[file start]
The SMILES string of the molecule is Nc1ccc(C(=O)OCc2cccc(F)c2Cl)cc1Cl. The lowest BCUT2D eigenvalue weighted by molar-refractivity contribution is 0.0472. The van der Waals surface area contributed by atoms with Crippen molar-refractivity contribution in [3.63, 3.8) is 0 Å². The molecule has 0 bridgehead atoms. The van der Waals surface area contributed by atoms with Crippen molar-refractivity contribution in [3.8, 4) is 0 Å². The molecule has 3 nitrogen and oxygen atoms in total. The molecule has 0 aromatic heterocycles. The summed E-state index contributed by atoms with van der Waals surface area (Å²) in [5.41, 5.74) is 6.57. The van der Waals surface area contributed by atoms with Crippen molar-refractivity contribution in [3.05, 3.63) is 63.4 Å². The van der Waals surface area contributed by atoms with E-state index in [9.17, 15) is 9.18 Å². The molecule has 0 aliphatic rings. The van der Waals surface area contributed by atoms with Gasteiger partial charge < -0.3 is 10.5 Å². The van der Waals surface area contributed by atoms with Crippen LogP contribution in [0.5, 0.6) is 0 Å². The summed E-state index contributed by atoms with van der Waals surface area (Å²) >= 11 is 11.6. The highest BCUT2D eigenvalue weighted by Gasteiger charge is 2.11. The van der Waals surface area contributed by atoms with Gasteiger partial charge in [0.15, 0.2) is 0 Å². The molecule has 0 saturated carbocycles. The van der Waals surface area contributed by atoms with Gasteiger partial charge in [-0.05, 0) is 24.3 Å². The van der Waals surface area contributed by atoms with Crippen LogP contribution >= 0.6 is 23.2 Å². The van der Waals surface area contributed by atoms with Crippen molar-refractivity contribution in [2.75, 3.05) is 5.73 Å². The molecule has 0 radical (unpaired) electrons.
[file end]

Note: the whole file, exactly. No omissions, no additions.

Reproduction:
The SMILES string of the molecule is Nc1ccc(C(=O)OCc2cccc(F)c2Cl)cc1Cl. The lowest BCUT2D eigenvalue weighted by molar-refractivity contribution is 0.0472. The van der Waals surface area contributed by atoms with Crippen molar-refractivity contribution in [3.63, 3.8) is 0 Å². The molecule has 0 bridgehead atoms. The van der Waals surface area contributed by atoms with Crippen molar-refractivity contribution in [3.8, 4) is 0 Å². The molecule has 3 nitrogen and oxygen atoms in total. The molecule has 0 aromatic heterocycles. The summed E-state index contributed by atoms with van der Waals surface area (Å²) in [5.41, 5.74) is 6.57. The van der Waals surface area contributed by atoms with Crippen molar-refractivity contribution in [3.05, 3.63) is 63.4 Å². The van der Waals surface area contributed by atoms with E-state index in [9.17, 15) is 9.18 Å². The molecule has 0 aliphatic rings. The van der Waals surface area contributed by atoms with Gasteiger partial charge < -0.3 is 10.5 Å². The van der Waals surface area contributed by atoms with Crippen LogP contribution in [0.5, 0.6) is 0 Å². The summed E-state index contributed by atoms with van der Waals surface area (Å²) >= 11 is 11.6. The highest BCUT2D eigenvalue weighted by Gasteiger charge is 2.11. The van der Waals surface area contributed by atoms with Gasteiger partial charge in [0.15, 0.2) is 0 Å². The molecule has 0 saturated carbocycles. The van der Waals surface area contributed by atoms with Gasteiger partial charge in [-0.05, 0) is 24.3 Å². The van der Waals surface area contributed by atoms with Crippen LogP contribution >= 0.6 is 23.2 Å². The van der Waals surface area contributed by atoms with Crippen molar-refractivity contribution in [2.75, 3.05) is 5.73 Å². The molecule has 0 radical (unpaired) electrons.